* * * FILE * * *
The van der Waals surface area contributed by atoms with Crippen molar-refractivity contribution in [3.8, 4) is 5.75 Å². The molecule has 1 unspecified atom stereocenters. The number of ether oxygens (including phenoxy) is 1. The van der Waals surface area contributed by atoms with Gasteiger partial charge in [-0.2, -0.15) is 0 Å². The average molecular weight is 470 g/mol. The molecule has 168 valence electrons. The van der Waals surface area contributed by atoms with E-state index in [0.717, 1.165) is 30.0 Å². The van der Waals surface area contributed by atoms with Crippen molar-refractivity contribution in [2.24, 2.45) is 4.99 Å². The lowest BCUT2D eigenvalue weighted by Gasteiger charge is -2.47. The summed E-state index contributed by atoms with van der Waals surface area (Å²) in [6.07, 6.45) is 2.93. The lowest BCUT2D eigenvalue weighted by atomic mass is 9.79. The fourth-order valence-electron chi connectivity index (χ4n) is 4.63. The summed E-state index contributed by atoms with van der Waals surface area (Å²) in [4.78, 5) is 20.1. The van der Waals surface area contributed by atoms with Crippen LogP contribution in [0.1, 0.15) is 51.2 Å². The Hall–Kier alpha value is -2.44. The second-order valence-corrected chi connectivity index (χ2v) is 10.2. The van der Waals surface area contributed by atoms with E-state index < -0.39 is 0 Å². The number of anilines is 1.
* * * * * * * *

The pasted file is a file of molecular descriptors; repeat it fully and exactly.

The van der Waals surface area contributed by atoms with Crippen molar-refractivity contribution in [3.8, 4) is 5.75 Å². The molecule has 1 unspecified atom stereocenters. The number of ether oxygens (including phenoxy) is 1. The van der Waals surface area contributed by atoms with Gasteiger partial charge in [-0.2, -0.15) is 0 Å². The average molecular weight is 470 g/mol. The molecule has 168 valence electrons. The van der Waals surface area contributed by atoms with E-state index in [0.717, 1.165) is 30.0 Å². The van der Waals surface area contributed by atoms with Crippen molar-refractivity contribution in [2.24, 2.45) is 4.99 Å². The lowest BCUT2D eigenvalue weighted by Gasteiger charge is -2.47. The summed E-state index contributed by atoms with van der Waals surface area (Å²) in [6.07, 6.45) is 2.93. The lowest BCUT2D eigenvalue weighted by atomic mass is 9.79. The fourth-order valence-electron chi connectivity index (χ4n) is 4.63. The summed E-state index contributed by atoms with van der Waals surface area (Å²) in [4.78, 5) is 20.1. The van der Waals surface area contributed by atoms with Crippen LogP contribution in [0.1, 0.15) is 51.2 Å². The Hall–Kier alpha value is -2.44. The second-order valence-corrected chi connectivity index (χ2v) is 10.2. The van der Waals surface area contributed by atoms with E-state index < -0.39 is 0 Å². The number of anilines is 1.